Advanced imaging reveals new details of coral-algae relationship
Researchers at the Scripps Institution of Oceanography have discovered a novel molecular process that corals use to control the subcellular environment of the algae that live inside them.
A specialized protein controls the fluctuating day-to-night transfer of nitrogen and carbon dioxide through the corals' cellular membranes to the algae. The process is important because the coral and algae live in a mutually beneficial relationship called symbiosis. Although the team expected to find the protein, they could not have predicted the day-night changes in the intracellular areas they observed.
"We show that the interface between the animal hosts and the plants that live inside them is a dynamically controlled microenvironment," said Angus Thies of Scripps Oceanography. Thies and Scripps marine physiologist Martín Tresguerres and co-authors describe the first direct observations of this cellular interface in Science Advances. The study was supported by the U.S. National Science Foundation.
"Detailed studies like these are important to our understanding of organisms' responses to environmental conditions," said Irwin Forseth, a program director in NSF's Division of Integrative Organismal Systems. "These insights allow for greater understanding, prediction and potential mitigation of the detrimental effects of a changing planet on living systems."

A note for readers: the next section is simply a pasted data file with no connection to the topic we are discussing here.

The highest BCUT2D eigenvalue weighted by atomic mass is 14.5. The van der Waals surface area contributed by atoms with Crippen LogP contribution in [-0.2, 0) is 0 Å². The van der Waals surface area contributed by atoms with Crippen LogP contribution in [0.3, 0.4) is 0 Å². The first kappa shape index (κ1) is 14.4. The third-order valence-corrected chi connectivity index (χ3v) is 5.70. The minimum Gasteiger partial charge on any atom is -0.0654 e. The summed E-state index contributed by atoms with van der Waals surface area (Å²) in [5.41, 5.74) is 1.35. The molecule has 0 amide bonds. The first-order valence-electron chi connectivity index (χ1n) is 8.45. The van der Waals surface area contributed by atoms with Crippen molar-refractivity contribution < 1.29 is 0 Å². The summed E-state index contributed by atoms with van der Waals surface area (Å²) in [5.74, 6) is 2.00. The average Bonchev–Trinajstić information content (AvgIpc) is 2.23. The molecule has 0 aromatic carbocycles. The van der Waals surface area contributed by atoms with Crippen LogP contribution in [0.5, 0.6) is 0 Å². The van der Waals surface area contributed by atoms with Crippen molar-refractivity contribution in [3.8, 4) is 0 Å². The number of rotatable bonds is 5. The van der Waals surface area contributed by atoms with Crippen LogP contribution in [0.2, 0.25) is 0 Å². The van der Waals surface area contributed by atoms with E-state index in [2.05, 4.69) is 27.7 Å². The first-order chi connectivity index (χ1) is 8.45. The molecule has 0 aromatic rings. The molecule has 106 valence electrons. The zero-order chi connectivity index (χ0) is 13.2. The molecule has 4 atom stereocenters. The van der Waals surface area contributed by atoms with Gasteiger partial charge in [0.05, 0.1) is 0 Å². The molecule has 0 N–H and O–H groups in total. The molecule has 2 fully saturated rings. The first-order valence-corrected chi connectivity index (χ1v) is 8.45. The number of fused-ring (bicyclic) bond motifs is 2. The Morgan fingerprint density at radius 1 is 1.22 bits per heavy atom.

The team imaged the coral membrane that surrounds the algae at a resolution more than double that of the lab's previous microscope. The new system can isolate features that are only 120 nanometers apart. A human hair, by comparison, is 90,000 nanometers thick.
"Decades of studies show that corals seem to regulate how much nitrogen they give to their algae," Tresguerres said. But if the algae receive too much nitrogen, they may grow and multiply too quickly, disrupting the symbiosis.
"Just like humans, coral health and disease can be tracked to the cellular level," said Tresguerres. "When things go right on the cellular level, the coral thrives. When things go wrong, it usually leads to malfunction or disease, potentially including 'bleaching.' What we call the symbiosis interface might be the most important interface, the most important membrane, on the entire reef."
Symbioses form important biological interactions in many living systems. For example, humans have a symbiotic relationship with the bacteria that fill our digestive tracts. But there's a difference.
"In humans, bacteria live outside our cells," Thies said, "such as in the inside of our intestines and on our skin. But in corals, these algae live inside the cells of the host animal itself. It's a very tight space. It's like having a roommate forever and hoping it's a really good roommate. You want to keep everyone as happy as possible."